We conclude by addressing the following question: “What can be gained by using multipollutant metrics instead of single pollutant metrics for mobile sources?” Previous scientific reviews have emphasized the importance of employing a multipollutant paradigm when evaluating air pollution health effects, but have also recognized the dearth of research on the application of multipollutant metrics in such studies [7,8,9,10,11]. To address this research gap, we compared a variety of single pollutant and multipollutant metrics to gain insight to their utility in future air pollution health effects research. Our study shows several advantages of using multipollutant metrics for mobile source pollution, such as improved transferability within and across cities, lower CVs, and generally greater inter-site correspondence. Additionally, prior studies using similar metrics in health studies have found associations with somewhat smaller uncertainties though virtually the same exposure response functions [21]. Although, in many cases, the difference between multipollutant and single pollutant metrics is small, suggesting that using advanced metrics may not necessarily translate to a better understanding of sources and/or health effects.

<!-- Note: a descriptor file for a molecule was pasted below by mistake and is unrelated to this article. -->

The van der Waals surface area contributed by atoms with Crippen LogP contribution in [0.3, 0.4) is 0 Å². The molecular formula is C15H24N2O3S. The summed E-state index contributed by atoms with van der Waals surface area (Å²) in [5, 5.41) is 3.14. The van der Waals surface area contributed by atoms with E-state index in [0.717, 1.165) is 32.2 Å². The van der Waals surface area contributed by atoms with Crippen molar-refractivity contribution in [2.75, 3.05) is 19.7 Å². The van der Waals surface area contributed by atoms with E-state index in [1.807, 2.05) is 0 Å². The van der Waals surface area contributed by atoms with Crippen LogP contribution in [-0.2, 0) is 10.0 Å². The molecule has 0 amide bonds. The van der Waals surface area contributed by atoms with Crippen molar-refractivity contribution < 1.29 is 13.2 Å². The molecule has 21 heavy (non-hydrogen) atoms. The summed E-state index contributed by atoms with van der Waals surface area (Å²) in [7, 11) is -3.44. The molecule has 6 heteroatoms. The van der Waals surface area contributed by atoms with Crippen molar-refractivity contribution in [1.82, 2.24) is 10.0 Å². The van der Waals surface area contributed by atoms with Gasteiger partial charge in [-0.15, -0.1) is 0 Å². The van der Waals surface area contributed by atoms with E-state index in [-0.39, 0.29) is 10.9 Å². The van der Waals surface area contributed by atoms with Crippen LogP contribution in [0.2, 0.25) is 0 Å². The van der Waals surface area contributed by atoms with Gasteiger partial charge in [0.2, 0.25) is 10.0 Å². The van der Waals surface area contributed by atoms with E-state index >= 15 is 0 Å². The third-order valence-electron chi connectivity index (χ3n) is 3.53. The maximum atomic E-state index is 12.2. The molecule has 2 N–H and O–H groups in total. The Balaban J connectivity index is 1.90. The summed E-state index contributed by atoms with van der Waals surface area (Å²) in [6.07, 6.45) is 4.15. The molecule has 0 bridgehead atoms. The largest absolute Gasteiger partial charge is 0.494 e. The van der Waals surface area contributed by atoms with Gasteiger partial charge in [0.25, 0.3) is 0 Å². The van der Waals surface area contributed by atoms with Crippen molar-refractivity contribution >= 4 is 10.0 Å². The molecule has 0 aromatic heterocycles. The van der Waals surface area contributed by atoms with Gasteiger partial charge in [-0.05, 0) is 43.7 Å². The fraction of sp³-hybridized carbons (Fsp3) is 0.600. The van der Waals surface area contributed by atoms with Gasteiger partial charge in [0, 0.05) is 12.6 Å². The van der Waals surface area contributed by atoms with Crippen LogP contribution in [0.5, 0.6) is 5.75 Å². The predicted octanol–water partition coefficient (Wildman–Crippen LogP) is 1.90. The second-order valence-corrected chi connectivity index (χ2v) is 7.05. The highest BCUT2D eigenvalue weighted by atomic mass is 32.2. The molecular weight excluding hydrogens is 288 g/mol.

With respect to characterizing temporal variability, multipollutant metrics tend to decrease day-to-day fluctuations in mobile source impacts more than most single pollutant metrics, especially daily 1-h max metrics, as evidenced by lower CVs in multipollutant measures (Table 1). This dampening effect can have either a positive or negative impact on exposure and/or human health studies. For example, using multipollutant metrics may reduce the amount of variability due to sampling error, changes in seasonal concentrations, or non-traffic emissions, which likely impact single pollutants more than multipollutant metrics. This additional variability may not directly reflect mobile source pollution, thus, resulting in an added layer of exposure error in a health study. On the other hand, multipollutant metrics can disproportionately dampen or artificially smooth temporal variability to the point where such metrics underestimate actual variability in traffic pollution, which may partially reduce statistical power in detecting an exposure-health effect relationship. Such dampening effects on temporal characteristics appear to be more prominent in IMSIs, which utilize coarsely-resolved traffic emissions and normalized ambient concentration values, and could have positively biased inter-site correlations among IMSIs. Applying more fine-scale spatial emissions data may result in lower inter-site correlations. Additionally, some single pollutant metrics, such as 24-h average single pollutant measures, have similar CVs as IMSIs, making it difficult to evaluate which metric is more representative of traffic pollution. Clearly, there are specific drawbacks associated with the degree to which either single pollutant or multipollutant metrics characterize temporal variations in traffic; however, an effective indicator is one that incorporates an adequate amount of temporal variability while minimizing exposure error, which may not necessarily be multipollutant in nature.